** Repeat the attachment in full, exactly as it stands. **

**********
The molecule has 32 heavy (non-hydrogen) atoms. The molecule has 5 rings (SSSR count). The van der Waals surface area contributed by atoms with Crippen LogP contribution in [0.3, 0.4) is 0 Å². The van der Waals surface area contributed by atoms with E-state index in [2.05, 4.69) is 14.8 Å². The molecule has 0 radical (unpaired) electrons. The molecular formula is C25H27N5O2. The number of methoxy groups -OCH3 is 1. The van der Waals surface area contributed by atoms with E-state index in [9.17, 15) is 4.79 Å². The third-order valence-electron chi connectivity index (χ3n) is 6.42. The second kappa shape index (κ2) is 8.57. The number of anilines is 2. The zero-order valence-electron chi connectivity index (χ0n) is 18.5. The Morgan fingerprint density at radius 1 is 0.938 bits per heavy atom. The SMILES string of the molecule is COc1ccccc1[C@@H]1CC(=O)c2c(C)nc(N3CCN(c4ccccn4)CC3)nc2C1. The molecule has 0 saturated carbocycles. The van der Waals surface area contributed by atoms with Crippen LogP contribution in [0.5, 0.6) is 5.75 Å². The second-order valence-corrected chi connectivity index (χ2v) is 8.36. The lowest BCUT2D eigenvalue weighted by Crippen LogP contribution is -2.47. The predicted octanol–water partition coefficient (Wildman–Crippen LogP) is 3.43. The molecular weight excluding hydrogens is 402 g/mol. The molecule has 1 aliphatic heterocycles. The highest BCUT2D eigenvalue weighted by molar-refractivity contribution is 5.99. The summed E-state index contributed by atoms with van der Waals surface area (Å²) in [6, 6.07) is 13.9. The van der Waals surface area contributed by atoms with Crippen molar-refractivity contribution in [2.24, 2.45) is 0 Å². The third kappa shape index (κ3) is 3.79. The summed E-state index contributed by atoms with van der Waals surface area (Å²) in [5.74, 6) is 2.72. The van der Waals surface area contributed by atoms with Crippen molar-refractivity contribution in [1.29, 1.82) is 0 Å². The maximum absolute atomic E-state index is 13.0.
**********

The molecule has 32 heavy (non-hydrogen) atoms. The molecule has 5 rings (SSSR count). The van der Waals surface area contributed by atoms with Crippen LogP contribution in [0.3, 0.4) is 0 Å². The van der Waals surface area contributed by atoms with E-state index in [2.05, 4.69) is 14.8 Å². The molecule has 0 radical (unpaired) electrons. The molecular formula is C25H27N5O2. The number of methoxy groups -OCH3 is 1. The van der Waals surface area contributed by atoms with E-state index in [9.17, 15) is 4.79 Å². The third-order valence-electron chi connectivity index (χ3n) is 6.42. The second kappa shape index (κ2) is 8.57. The number of anilines is 2. The zero-order valence-electron chi connectivity index (χ0n) is 18.5. The Morgan fingerprint density at radius 1 is 0.938 bits per heavy atom. The SMILES string of the molecule is COc1ccccc1[C@@H]1CC(=O)c2c(C)nc(N3CCN(c4ccccn4)CC3)nc2C1. The molecule has 0 saturated carbocycles. The van der Waals surface area contributed by atoms with Crippen LogP contribution in [0.5, 0.6) is 5.75 Å². The second-order valence-corrected chi connectivity index (χ2v) is 8.36. The lowest BCUT2D eigenvalue weighted by Crippen LogP contribution is -2.47. The predicted octanol–water partition coefficient (Wildman–Crippen LogP) is 3.43. The molecular weight excluding hydrogens is 402 g/mol. The molecule has 1 aliphatic heterocycles. The highest BCUT2D eigenvalue weighted by molar-refractivity contribution is 5.99. The summed E-state index contributed by atoms with van der Waals surface area (Å²) in [6, 6.07) is 13.9. The van der Waals surface area contributed by atoms with Crippen molar-refractivity contribution in [2.24, 2.45) is 0 Å². The third kappa shape index (κ3) is 3.79. The summed E-state index contributed by atoms with van der Waals surface area (Å²) in [5.74, 6) is 2.72. The van der Waals surface area contributed by atoms with Crippen molar-refractivity contribution in [1.29, 1.82) is 0 Å². The maximum absolute atomic E-state index is 13.0.